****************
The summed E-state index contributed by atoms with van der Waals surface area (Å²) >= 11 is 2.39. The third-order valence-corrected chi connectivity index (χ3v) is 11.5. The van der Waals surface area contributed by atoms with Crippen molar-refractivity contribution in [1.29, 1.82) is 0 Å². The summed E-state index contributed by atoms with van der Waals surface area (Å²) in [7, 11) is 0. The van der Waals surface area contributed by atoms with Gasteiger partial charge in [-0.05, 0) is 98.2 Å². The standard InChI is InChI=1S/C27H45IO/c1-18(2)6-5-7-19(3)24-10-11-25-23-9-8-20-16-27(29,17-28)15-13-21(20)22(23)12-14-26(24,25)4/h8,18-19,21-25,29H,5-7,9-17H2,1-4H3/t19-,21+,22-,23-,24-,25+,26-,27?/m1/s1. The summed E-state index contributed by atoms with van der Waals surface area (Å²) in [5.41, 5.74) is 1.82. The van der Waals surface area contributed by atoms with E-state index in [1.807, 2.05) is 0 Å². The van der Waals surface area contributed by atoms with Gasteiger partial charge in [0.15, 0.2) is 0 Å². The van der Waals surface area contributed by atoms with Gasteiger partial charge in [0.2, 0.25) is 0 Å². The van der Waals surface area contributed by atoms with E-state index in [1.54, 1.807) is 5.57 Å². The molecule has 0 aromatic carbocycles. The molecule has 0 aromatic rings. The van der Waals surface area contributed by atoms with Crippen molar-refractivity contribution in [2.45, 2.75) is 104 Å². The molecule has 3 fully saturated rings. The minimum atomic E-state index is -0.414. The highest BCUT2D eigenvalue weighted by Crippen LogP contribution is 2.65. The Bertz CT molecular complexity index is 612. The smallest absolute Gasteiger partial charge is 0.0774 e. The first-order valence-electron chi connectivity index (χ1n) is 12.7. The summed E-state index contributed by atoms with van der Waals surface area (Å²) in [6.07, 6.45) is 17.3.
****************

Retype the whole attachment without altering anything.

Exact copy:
The summed E-state index contributed by atoms with van der Waals surface area (Å²) >= 11 is 2.39. The third-order valence-corrected chi connectivity index (χ3v) is 11.5. The van der Waals surface area contributed by atoms with Crippen molar-refractivity contribution in [1.29, 1.82) is 0 Å². The summed E-state index contributed by atoms with van der Waals surface area (Å²) in [7, 11) is 0. The van der Waals surface area contributed by atoms with Gasteiger partial charge in [-0.05, 0) is 98.2 Å². The standard InChI is InChI=1S/C27H45IO/c1-18(2)6-5-7-19(3)24-10-11-25-23-9-8-20-16-27(29,17-28)15-13-21(20)22(23)12-14-26(24,25)4/h8,18-19,21-25,29H,5-7,9-17H2,1-4H3/t19-,21+,22-,23-,24-,25+,26-,27?/m1/s1. The summed E-state index contributed by atoms with van der Waals surface area (Å²) in [5.41, 5.74) is 1.82. The van der Waals surface area contributed by atoms with E-state index in [1.807, 2.05) is 0 Å². The van der Waals surface area contributed by atoms with Gasteiger partial charge in [0.15, 0.2) is 0 Å². The van der Waals surface area contributed by atoms with Gasteiger partial charge in [0.2, 0.25) is 0 Å². The van der Waals surface area contributed by atoms with E-state index in [1.54, 1.807) is 5.57 Å². The molecule has 0 aromatic carbocycles. The molecule has 0 aromatic rings. The van der Waals surface area contributed by atoms with Crippen molar-refractivity contribution in [2.45, 2.75) is 104 Å². The molecule has 3 fully saturated rings. The minimum atomic E-state index is -0.414. The highest BCUT2D eigenvalue weighted by Crippen LogP contribution is 2.65. The Bertz CT molecular complexity index is 612. The smallest absolute Gasteiger partial charge is 0.0774 e. The first-order valence-electron chi connectivity index (χ1n) is 12.7. The summed E-state index contributed by atoms with van der Waals surface area (Å²) in [6.07, 6.45) is 17.3.